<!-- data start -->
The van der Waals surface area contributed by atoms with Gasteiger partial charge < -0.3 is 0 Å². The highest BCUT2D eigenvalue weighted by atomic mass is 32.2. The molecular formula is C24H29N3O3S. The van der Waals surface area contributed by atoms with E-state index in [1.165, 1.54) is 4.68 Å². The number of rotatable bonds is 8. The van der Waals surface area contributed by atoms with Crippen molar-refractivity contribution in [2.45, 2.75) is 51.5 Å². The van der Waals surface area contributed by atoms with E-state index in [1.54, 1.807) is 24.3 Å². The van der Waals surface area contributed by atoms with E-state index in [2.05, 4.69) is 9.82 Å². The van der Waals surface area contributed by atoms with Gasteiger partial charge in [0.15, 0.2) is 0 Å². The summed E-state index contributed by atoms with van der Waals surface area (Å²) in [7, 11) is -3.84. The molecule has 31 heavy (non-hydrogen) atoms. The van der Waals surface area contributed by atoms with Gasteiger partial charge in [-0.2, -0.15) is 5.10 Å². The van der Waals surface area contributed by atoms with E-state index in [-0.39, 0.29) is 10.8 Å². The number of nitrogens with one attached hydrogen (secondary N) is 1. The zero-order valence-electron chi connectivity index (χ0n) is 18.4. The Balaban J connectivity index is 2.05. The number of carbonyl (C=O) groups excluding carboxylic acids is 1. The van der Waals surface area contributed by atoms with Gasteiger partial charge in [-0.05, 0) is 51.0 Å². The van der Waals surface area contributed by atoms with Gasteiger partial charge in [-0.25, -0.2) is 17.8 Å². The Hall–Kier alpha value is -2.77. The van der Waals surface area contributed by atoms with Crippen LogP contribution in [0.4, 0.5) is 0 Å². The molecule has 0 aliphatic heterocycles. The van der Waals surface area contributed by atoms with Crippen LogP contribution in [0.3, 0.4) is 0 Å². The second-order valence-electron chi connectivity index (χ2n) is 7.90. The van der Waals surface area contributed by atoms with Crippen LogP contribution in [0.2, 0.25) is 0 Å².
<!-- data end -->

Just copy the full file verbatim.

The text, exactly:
The van der Waals surface area contributed by atoms with Gasteiger partial charge < -0.3 is 0 Å². The highest BCUT2D eigenvalue weighted by atomic mass is 32.2. The molecular formula is C24H29N3O3S. The van der Waals surface area contributed by atoms with E-state index in [1.165, 1.54) is 4.68 Å². The number of rotatable bonds is 8. The van der Waals surface area contributed by atoms with Crippen molar-refractivity contribution in [2.45, 2.75) is 51.5 Å². The van der Waals surface area contributed by atoms with E-state index in [1.54, 1.807) is 24.3 Å². The van der Waals surface area contributed by atoms with E-state index in [2.05, 4.69) is 9.82 Å². The van der Waals surface area contributed by atoms with Gasteiger partial charge in [0.15, 0.2) is 0 Å². The summed E-state index contributed by atoms with van der Waals surface area (Å²) in [7, 11) is -3.84. The molecule has 31 heavy (non-hydrogen) atoms. The van der Waals surface area contributed by atoms with Gasteiger partial charge in [-0.2, -0.15) is 5.10 Å². The van der Waals surface area contributed by atoms with E-state index in [-0.39, 0.29) is 10.8 Å². The number of nitrogens with one attached hydrogen (secondary N) is 1. The zero-order valence-electron chi connectivity index (χ0n) is 18.4. The Balaban J connectivity index is 2.05. The number of carbonyl (C=O) groups excluding carboxylic acids is 1. The van der Waals surface area contributed by atoms with Gasteiger partial charge in [-0.05, 0) is 51.0 Å². The van der Waals surface area contributed by atoms with Gasteiger partial charge in [-0.25, -0.2) is 17.8 Å². The Hall–Kier alpha value is -2.77. The van der Waals surface area contributed by atoms with Crippen LogP contribution in [0.4, 0.5) is 0 Å². The molecule has 0 aliphatic heterocycles. The van der Waals surface area contributed by atoms with Crippen LogP contribution in [0.3, 0.4) is 0 Å². The second-order valence-electron chi connectivity index (χ2n) is 7.90. The van der Waals surface area contributed by atoms with Crippen LogP contribution in [0.2, 0.25) is 0 Å².